By BO Staff Writer
The National Treasury has finally responded to the biggest scandal of the year – banks unethically meddling with the rand/dollar currency pricing. The Competition Commission has referred ABSA, Standard Bank, Investec, and 14 international banks, to the Competition Tribunal for prosecution.
The flaccid statement by the Treasury, headed by Finance Minister Pravin Gordhan, makes it a point to say that it is not the fault of the South African Reserve Bank (SARB) that the price fixing scandal occurred.
“It should be noted that the South African Reserve Bank is a prudential banking supervisor, and not a market conduct regulator, and that no market conduct supervision was in place during the period in question in 2007 and after for the period that the Competition Commission alleges such misconduct,” Treasury spokesperson Yolisa Tyantsi said in a statement released yesterday evening.
For Treasury, the problem is not a corrupt banking cartel which is monopolized by a few, but just some “rogue traders”.
The scandal and deep corruption in the banking sector has resulted, as many economists have confirmed, in detrimental changes to the prices of basic services and products – affecting the poor mostly.
Read the full statement below:
The National Treasury notes with concern the statement issued by the Competition Commission on the completion of an investigation into price fixing and market allocation by 17 banks, including three South African banks, all of which have an international footprint. As the Competition Commission indicated in its statement, the matter has now entered a new phase in which “… the banks [will have] an opportunity to answer for themselves” at the Competition Tribunal. This process must be allowed to run its course without fear, prejudice or undue influence.
We view this matter in a very serious light and welcome any steps taken against wrong-doing by any financial institutions, and will respect whatever outcome of this process at the Competition Tribunal. If proven to be true, it would confirm the pervasiveness of unbridled greed within the ranks of the forex trading sections of banks even after evidence that such behavior has potential to collapse national and global financial systems and bring about immeasurable pain to ordinary people as evidenced by the deep recession of 2008-09 which was triggered by banks conducting their business recklessly.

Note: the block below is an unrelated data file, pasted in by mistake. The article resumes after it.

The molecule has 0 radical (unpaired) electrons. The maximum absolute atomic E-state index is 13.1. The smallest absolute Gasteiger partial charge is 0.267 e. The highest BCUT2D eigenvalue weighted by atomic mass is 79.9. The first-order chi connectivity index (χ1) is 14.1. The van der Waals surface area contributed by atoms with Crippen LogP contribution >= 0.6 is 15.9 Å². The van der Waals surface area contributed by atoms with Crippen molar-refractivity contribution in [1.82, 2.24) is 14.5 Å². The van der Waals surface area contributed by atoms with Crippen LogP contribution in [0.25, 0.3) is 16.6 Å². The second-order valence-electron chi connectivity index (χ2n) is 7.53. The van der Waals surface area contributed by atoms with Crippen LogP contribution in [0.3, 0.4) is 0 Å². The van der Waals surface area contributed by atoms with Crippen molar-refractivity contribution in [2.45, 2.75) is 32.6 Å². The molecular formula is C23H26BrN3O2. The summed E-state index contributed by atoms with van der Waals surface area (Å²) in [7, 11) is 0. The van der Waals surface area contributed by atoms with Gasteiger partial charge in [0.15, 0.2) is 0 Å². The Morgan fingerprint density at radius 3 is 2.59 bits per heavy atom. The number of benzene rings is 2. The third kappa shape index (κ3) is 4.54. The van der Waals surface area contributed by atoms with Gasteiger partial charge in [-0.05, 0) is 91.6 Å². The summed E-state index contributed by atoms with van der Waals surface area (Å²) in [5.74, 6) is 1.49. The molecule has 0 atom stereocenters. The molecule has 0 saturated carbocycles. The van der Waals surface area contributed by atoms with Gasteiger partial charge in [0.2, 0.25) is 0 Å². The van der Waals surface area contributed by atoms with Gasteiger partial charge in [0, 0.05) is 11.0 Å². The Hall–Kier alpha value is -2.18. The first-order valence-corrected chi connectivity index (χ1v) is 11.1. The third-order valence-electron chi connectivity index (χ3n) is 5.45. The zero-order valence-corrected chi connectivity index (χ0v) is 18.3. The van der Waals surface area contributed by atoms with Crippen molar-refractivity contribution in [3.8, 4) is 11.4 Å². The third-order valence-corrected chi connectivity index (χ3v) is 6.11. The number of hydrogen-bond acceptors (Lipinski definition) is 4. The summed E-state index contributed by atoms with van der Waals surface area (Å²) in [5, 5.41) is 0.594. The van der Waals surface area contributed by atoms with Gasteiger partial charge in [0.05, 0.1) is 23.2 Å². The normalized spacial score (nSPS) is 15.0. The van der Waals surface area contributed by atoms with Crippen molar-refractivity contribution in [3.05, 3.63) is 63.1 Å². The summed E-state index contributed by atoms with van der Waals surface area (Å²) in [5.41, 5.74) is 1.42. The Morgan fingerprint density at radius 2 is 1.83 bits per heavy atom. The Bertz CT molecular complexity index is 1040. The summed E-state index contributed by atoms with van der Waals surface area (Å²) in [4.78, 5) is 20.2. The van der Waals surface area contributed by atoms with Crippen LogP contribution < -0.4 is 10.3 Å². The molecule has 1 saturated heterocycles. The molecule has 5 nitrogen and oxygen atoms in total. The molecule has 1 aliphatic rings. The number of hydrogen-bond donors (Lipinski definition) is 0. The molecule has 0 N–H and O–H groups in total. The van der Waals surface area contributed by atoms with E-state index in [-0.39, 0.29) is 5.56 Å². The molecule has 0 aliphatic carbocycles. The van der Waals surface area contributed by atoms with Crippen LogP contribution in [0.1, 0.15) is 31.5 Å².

This has to be punished and brought to an end!
It should be noted that these allegations, if proved to be correct, point to poor market conduct practices at such offending institutions. This is precisely the type of abuse the National Treasury had in mind in 2011 when proposing the coming Twin Peaks reform to put in place a new market conduct regulator to ensure that all financial institutions treat their customers fairly and operate with the highest ethical standards. It should be noted that the South African Reserve Bank is a prudential banking supervisor, and not a market conduct regulator, and that no market conduct supervision was in place during the period in question in 2007 and after for the period that the Competition Commission alleges such misconduct.
Internationally, serious misconduct by several global banks in the foreign exchange markets came to light in 2013, following steps taken after the 2008 global financial crisis. The first such penalties were imposed by the US Department of Justice in May 2015 against six banks for more than $5.6 bn (Citigroup, JPMorgan Chase, Barclays and Royal Bank of Scotland who described themselves as The Cartel”), followed by regulators in other jurisdictions like the UK.
The activities in question internationally have often been driven for short-term exchange rate gain (often by rogue traders) rather than long-term currency manipulation, and do not seem to have had a significant impact on currency levels. As noted in the SARB statement yesterday on the same matter, the rand is globally traded with non-residents accounting for a larger share (57%) of turnover.
These abusive market conduct practices highlighted the problems caused by the light-touch regulatory regime that characterized the financial sector before 2008. Since the crisis, regulators around the world have radically shifted their regulatory paradigm and embarked on a more intensive, intrusive and effective regulatory framework to regulate the financial sector, given risks they pose to the economy. These are precisely the reforms outlined in the Financial Sector Regulation Bill that is currently before the NCOP in Parliament, having been already passed by the National Assembly.
South Africa’s financial sector regulatory reform process is well-underway. Twin Peaks will create a dedicated market conduct regulator with scope of responsibility across the financial sector, to cover market conduct issues, in both the retail and wholesale market. These regulators will support the achievement of proper competition outcomes in the sector.
The National Treasury will ensure that both the Treasury and all financial sector regulators will support the Competition Commission in any way possible should it request such assistance. We are aware that the South African Reserve Bank is also ready to do so.
Issued on behalf of National Treasury
Date: 16 February 2017
For enquiries contact: Yolisa Tyantsi
082 389 2443